Black holes are as complicated an entity as anything currently being studied in the far reaches of space. Although we’re a long way off from fully understanding black holes, astronomers are hard at work, trying to unravel the mysteries of the phenomenon.
A recent study by NASA, Johns Hopkins University and the Rochester Institute of Technology has brought us one step closer to the truth. This study “trace[d] the complex motions, particle interactions and turbulent magnetic fields in billion-degree gas on the threshold of a black hole.” With the results of the study, the team has been able to reproduce a range of X-ray features with the assistance of a simulation on the Ranger supercomputer.
NASA posted a video on YouTube (embedded above) that shows the simulator in action. It's worth reading the feature on NASA’s website as well for a greater understanding of the technical ramifications of the study, but the conclusion is that “both hard and soft X-rays inevitably arise from gas spiraling toward a black hole.” Hard X-rays are “light with energy tens to hundreds of times greater than soft [or low-energy] X-rays,” and astronomers have been attempting to find the origin of these X-rays for over 40 years. This simulation helped them do exactly that.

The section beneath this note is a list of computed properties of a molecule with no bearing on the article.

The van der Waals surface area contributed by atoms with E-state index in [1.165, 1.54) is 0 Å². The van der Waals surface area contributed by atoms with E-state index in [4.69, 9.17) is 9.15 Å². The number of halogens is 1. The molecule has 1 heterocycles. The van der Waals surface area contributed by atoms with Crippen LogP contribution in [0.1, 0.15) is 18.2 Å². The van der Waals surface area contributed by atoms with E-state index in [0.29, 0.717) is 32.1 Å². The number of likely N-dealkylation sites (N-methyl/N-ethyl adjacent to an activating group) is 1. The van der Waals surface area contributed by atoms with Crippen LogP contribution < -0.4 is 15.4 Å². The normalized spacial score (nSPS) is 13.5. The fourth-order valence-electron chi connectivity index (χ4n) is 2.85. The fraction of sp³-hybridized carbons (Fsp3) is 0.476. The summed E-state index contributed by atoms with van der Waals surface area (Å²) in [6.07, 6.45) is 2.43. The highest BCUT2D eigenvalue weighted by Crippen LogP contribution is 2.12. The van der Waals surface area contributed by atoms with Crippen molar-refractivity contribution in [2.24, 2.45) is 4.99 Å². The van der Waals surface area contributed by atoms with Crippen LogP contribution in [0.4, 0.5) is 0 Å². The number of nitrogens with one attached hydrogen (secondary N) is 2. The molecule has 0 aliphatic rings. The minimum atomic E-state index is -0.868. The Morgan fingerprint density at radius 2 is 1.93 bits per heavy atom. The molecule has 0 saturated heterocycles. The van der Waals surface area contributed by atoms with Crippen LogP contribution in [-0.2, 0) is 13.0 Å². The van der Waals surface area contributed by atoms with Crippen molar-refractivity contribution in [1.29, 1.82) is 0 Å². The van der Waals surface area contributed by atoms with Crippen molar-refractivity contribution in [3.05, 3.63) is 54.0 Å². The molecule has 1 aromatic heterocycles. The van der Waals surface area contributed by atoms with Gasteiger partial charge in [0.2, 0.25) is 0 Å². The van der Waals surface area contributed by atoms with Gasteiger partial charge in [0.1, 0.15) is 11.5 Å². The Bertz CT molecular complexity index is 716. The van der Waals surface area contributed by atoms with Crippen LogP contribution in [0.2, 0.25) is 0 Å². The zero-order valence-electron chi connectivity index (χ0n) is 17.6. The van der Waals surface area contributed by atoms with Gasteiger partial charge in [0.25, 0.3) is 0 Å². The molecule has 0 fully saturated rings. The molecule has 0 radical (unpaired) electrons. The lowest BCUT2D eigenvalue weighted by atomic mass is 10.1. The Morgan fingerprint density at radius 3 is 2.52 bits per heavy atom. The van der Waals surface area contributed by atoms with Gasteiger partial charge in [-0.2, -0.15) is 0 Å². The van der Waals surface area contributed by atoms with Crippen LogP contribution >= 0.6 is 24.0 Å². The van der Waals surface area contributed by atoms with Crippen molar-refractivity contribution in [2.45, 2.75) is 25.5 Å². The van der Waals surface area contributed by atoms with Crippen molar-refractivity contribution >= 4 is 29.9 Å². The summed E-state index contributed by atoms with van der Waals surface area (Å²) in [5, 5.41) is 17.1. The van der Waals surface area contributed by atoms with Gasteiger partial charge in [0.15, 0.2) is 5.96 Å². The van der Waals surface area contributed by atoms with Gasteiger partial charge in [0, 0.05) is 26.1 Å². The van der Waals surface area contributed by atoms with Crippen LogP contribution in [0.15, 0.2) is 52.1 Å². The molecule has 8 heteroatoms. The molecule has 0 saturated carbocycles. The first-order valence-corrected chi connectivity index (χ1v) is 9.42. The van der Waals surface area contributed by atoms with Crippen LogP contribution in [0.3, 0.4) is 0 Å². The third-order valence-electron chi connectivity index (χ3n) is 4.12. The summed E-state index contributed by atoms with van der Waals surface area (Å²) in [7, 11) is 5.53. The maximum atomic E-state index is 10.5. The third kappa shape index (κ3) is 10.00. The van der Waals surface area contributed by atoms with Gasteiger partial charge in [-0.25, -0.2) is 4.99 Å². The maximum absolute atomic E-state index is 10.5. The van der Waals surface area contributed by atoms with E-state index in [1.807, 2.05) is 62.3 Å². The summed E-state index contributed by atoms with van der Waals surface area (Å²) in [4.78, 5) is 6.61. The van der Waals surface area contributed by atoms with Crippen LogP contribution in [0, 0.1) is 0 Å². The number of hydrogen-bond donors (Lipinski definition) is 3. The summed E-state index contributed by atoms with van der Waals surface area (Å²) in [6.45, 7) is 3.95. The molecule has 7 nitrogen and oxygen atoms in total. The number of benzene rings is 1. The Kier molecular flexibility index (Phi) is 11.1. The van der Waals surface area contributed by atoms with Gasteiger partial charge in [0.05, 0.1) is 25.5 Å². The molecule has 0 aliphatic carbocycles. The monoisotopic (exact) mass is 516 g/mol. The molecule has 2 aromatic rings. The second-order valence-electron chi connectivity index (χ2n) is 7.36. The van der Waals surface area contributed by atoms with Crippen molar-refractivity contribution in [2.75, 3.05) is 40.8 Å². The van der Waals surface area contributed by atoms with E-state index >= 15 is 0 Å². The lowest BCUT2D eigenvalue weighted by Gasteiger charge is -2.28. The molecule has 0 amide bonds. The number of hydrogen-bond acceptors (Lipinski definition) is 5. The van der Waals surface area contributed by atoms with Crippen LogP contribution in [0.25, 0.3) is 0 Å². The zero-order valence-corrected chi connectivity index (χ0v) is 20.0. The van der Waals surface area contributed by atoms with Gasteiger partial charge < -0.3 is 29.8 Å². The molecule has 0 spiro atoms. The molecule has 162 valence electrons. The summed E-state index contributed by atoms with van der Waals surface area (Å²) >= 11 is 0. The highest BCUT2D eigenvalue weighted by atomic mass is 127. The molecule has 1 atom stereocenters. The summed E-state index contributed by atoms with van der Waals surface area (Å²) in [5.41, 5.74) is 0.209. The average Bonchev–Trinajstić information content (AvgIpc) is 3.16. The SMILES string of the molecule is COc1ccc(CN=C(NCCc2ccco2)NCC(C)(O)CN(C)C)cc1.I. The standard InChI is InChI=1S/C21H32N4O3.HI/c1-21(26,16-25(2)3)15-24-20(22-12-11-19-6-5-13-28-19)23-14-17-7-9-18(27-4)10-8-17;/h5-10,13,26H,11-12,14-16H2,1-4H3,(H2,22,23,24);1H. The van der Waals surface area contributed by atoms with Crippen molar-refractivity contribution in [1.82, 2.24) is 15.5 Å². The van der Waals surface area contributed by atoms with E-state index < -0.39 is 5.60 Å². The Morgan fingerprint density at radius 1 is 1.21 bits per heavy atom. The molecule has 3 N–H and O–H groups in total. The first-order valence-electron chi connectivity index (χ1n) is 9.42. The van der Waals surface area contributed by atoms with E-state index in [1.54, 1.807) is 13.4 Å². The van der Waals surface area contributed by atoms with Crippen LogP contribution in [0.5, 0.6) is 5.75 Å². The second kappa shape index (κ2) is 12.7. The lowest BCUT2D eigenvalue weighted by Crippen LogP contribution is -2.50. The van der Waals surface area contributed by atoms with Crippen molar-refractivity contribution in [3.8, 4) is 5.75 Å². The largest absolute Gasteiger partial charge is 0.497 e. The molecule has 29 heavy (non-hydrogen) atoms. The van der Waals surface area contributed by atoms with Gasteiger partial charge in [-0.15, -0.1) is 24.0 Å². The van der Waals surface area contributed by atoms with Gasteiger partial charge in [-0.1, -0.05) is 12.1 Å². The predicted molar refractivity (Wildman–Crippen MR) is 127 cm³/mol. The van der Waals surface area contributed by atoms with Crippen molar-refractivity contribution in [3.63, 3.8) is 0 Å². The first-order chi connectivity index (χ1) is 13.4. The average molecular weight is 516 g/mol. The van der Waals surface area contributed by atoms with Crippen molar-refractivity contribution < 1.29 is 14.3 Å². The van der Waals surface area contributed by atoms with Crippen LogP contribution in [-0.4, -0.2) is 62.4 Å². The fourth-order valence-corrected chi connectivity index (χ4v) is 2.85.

"Black holes are truly exotic, with extraordinarily high temperatures, incredibly rapid motions and gravity exhibiting the full weirdness of general relativity," Julian Krolik, a professor at Johns Hopkins University, told NASA. "But our calculations show we can understand a lot about them using only standard physics principles."
With the advances in technology, observations have become more precise than ever, and this is just one small step to an even greater understanding of one of the universe’s most fascinating phenomena.
This story, "This computer simulation takes you inside a black hole " was originally published by TechHive.